While software updates are symbols of progress, IT departments can find them tedious.
From keeping track of update schedules to analyzing security capabilities, IT professionals make sure that updates are not a hindrance to the business employees they support.
Then again, patching is part of the IT day-to-day. Microsoft regularly schedules security updates on the second Tuesday of each month, aptly named "Patch Tuesdays" – and other vendors have followed suit.
This Tuesday marked a more significant release for Microsoft. The company rolled out its 2022 Windows 11 update to more than 190 countries, 11 months after the operating systems debuted.
IT departments have to schedule deployments around these installations.
Windows 11, in addition to features that will aid cybersecurity management across a workforce, is changing its release cadence. The company will have one feature update annually in the second half of the year. Microsoft will also release security and bug updates monthly.
“Frequent updates mean that IT pros must conduct more testing and are more likely to have to respond to help desk ticket issues that may result from user experience issues,” Andrew Hewitt, senior analyst at Forrester, said in an email.
Hybrid work has increased the overall complexity of IT operations, too.
In June, close to one-third of IT professionals said the acceleration of hybrid IT increased the complexity of their organization’s IT management, according to a SolarWinds study.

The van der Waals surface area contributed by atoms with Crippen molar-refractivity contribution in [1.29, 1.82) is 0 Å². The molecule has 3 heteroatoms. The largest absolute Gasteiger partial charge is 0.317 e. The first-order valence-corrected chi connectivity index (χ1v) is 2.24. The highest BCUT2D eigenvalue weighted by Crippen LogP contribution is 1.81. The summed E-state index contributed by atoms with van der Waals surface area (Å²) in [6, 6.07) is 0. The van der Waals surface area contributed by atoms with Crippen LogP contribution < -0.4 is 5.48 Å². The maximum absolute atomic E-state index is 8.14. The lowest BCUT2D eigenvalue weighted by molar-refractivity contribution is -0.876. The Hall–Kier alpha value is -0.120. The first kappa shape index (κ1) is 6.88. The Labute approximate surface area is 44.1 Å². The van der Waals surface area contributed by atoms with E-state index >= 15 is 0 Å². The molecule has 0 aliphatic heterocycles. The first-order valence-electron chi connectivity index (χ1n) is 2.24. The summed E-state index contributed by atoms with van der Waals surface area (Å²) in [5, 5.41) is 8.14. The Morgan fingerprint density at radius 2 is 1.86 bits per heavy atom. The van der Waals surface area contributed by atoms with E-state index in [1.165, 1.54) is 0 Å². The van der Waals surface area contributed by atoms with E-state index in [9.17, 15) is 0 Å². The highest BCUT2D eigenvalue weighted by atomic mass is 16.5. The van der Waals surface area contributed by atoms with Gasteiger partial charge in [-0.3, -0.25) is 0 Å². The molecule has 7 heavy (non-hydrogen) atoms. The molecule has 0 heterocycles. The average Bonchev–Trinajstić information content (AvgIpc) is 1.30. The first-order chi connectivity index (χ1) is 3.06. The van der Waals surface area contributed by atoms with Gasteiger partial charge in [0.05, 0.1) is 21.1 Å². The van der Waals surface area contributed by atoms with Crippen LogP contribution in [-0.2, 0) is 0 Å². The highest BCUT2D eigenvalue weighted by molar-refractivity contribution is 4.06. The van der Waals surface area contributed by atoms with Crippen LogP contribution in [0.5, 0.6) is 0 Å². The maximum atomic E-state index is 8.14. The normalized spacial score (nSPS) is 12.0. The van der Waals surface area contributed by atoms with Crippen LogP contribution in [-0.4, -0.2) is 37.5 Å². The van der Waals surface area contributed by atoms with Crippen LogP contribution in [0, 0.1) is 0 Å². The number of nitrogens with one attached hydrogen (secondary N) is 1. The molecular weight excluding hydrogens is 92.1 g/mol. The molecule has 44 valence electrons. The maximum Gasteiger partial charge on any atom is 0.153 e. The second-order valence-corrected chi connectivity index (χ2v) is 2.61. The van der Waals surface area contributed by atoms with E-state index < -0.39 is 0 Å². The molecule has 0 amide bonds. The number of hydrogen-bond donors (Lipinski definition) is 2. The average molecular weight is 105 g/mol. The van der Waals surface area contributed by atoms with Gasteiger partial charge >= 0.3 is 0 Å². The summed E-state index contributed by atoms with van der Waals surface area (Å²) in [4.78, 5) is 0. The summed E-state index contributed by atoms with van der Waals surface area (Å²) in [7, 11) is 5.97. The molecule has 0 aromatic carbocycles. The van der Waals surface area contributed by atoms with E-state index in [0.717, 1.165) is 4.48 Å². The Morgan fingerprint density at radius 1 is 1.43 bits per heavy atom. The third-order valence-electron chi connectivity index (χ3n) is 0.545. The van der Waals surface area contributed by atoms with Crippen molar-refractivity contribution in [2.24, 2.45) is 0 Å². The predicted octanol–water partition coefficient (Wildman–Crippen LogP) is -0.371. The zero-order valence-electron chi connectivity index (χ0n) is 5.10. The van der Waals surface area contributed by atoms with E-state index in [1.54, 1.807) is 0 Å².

Businesses can also have a more complex time implementing updates due to technical constraints or devices tied to other equipment, such as microscopes or point-of-sale devices, Eric Grenier, director analyst at Gartner said in an email.
The more updates come up, the more planning IT has to do. IT teams have less time to test and spend more time keeping track of update release schedules to manage changes in user experience, according to Hewitt.
Hewitt provided three tips for IT teams in the process of updating systems, such as Windows 11:
- Always implement security-related updates as soon as possible.
- Link larger updates with device refresh. This can often simplify the process by installing a brand-new version of Windows 11 on a brand-new PC, reducing the risk of issues. The more devices can be updated in this manner, the better.
- Start with the least-risky user base, such as IT professionals, and then expand the update process based on risk. Executives generally are last in this model to avoid disruptions to their productivity.
In many organizations, IT pros are used to annual updates so anything more frequent requires a mentality shift, according to Hewitt.
Windows Autopatch, which was released earlier this year, allows IT admins to push off non-security updates to annual releases, but businesses need to make a plan in order to have a smooth transition.
Businesses should still monitor updates as they come out. Some tweaks could improve productivity or usability, Grenier said.
“Eventually all of the updates are going to need to be installed, whether it’s when they are released or through a cumulative update that combines them all in one deployment package,” Grenier said.
IT departments need to use their time wisely as software updates roll out.
“Significant version updates introduce risks that can wreak havoc on users if they are not thoroughly tested in the environment,” Mark Tauschek, VP of infrastructure and operations research at Info-Tech Research Group, said in an email. “In many cases, these types of updates require additional user training to ensure that users understand how the changes and new features will impact them.”